Linux Foundation's security checklist can help sysadmins harden workstations
- 31 August, 2015 17:10
If you're a Linux user, especially a systems administrator, the Linux Foundation has some security tips to share with you, and they're quite good.
Konstantin Ryabitsev, the Foundation's director of collaborative IT services, published the security checklist that the organization uses to harden the laptops of its remote sysadmins against attacks.
The recommendations aim to balance security decisions with usability and are accompanied by explanations of why they were considered. They also have different severity levels: critical, moderate, low and paranoid.
Critical recommendations are those whose implementation should be considered a must-do. They include things like enabling SecureBoot to prevent rootkits or "Evil Maid" attacks, and choosing a Linux distribution that supports native full disk encryption, has timely security updates, provides cryptographic verification of packages and supports Mandatory Access Control (MAC) or Role-Based Access Control (RBAC) mechanisms like SELinux, AppArmor or Grsecurity.
Other critical recommendations include making sure the swap partition is also encrypted, requiring a password to edit the bootloader, setting up a robust root password and using an unprivileged account with a separate password for regular operations. The critical checklist also advises disabling hardware modules with direct full memory access like Firewire or Thunderbolt, filtering all incoming ports and setting up an encrypted backup routine to external storage.
Protecting passwords and cryptographic keys like those used to authenticate over SSH is extremely important, because they are some of the most sought after pieces of information by hackers. The Linux Foundation's recommendations include using a password manager, choosing unique passwords for different websites and protecting private keys with strong passphrases.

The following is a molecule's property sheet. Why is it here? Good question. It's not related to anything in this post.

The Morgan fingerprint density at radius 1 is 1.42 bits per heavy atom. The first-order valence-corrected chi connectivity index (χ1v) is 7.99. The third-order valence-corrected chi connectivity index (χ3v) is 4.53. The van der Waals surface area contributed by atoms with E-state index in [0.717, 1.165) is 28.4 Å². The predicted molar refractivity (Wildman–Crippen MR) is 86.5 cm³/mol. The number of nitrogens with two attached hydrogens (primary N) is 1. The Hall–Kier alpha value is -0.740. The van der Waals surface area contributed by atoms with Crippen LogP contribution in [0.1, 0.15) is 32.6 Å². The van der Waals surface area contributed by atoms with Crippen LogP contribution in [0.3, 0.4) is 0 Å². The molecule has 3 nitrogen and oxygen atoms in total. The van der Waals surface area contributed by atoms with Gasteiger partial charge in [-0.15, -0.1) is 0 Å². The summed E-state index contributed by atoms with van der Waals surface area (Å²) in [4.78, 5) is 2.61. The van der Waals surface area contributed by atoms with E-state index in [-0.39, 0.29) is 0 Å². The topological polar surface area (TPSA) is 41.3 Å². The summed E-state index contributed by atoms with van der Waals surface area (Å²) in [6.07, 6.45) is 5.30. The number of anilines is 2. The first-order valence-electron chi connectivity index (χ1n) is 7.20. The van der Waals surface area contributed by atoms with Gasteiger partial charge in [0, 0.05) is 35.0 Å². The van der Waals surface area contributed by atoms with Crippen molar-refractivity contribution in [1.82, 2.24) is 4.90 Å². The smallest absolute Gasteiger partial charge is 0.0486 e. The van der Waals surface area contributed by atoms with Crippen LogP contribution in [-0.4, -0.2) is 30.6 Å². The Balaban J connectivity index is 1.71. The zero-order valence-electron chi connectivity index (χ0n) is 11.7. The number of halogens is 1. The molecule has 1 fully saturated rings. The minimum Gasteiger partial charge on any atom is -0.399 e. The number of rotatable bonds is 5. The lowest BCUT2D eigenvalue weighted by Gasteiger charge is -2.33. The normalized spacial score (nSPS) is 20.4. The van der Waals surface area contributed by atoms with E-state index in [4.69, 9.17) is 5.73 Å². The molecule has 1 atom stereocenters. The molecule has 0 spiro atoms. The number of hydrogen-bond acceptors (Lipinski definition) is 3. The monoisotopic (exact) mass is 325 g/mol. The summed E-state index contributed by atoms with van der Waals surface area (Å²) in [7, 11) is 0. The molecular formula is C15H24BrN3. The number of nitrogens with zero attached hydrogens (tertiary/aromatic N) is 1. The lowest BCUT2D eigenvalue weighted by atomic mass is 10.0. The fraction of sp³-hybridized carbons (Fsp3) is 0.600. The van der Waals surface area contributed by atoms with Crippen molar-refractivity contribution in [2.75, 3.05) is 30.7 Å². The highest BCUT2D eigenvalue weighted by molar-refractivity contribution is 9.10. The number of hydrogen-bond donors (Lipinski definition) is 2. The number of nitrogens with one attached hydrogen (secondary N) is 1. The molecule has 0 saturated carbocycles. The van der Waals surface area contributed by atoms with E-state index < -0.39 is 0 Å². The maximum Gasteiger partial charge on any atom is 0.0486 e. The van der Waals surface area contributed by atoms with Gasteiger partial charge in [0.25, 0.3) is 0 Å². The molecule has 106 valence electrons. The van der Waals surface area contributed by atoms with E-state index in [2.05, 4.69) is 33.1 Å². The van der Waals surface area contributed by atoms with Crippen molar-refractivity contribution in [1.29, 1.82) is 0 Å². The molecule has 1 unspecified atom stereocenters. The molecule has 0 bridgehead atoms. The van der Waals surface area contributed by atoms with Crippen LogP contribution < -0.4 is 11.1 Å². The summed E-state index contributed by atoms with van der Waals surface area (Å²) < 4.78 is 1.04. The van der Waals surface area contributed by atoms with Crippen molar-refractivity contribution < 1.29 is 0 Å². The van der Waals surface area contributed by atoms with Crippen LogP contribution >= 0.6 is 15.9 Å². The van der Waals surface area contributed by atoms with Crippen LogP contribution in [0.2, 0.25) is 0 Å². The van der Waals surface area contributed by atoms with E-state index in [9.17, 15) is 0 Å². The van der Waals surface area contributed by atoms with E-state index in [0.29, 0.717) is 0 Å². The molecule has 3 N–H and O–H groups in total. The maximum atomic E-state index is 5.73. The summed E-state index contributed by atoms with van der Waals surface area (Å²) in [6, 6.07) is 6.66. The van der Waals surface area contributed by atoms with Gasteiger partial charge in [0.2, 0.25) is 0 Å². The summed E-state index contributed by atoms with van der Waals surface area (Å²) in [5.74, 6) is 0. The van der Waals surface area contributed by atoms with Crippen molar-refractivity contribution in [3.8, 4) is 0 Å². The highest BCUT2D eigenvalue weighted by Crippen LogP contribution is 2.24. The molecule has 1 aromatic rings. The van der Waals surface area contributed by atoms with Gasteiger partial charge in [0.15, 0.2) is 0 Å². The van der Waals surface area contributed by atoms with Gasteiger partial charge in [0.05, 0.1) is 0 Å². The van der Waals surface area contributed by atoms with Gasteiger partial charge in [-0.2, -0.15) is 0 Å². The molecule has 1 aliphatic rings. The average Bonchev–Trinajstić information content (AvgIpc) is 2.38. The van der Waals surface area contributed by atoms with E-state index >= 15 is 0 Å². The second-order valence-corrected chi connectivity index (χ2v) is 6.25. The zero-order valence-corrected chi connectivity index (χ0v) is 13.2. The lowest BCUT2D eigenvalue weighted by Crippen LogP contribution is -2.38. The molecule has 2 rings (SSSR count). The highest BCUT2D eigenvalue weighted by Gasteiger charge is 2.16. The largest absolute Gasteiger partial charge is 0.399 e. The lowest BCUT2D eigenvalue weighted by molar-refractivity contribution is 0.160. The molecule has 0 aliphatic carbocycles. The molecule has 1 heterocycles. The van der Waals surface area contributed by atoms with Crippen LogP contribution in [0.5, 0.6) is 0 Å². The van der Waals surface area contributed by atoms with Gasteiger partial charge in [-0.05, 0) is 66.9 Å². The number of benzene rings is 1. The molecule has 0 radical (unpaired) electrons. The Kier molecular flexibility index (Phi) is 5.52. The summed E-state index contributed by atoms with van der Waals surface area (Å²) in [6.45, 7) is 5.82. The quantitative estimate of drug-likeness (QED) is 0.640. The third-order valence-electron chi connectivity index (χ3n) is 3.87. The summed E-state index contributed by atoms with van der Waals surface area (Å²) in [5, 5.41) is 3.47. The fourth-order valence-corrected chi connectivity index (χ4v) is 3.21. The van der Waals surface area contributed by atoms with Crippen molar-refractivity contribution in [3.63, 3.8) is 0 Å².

Recommendations flagged as paranoid are those that have significant security benefits, but which might take some effort to implement or understand. They include running an intrusion detection system and using separate password managers for websites and other types of accounts.
There are many other tips flagged as moderate or low severity that should definitely be considered as well, such as automatic OS updates, disabling the SSH server on the workstation, storing authentication, signing and encryption keys on smartcard devices and putting PGP master keys on removable storage.
When it comes to Web browsing, one of the most common and risky operations that users engage in, the Linux Foundation recommends the use of two separate browsers: Mozilla Firefox with the NoScript, Privacy Badger, HTTPS Everywhere and Certificate Patrol add-ons for work-related sites, and Google Chrome with Privacy Badger and HTTPS Everywhere for everything else.
Following the security tips in the Foundation's document is by no means a guarantee that the system will not get compromised, but it would certainly make the job much harder for attackers.
"Security is just like driving on the highway -- anyone going slower than you is an idiot, while anyone driving faster than you is a crazy person," Ryabitsev said in the document's introduction. "These guidelines are merely a basic set of core safety rules that is neither exhaustive, nor a replacement for experience, vigilance, and common sense."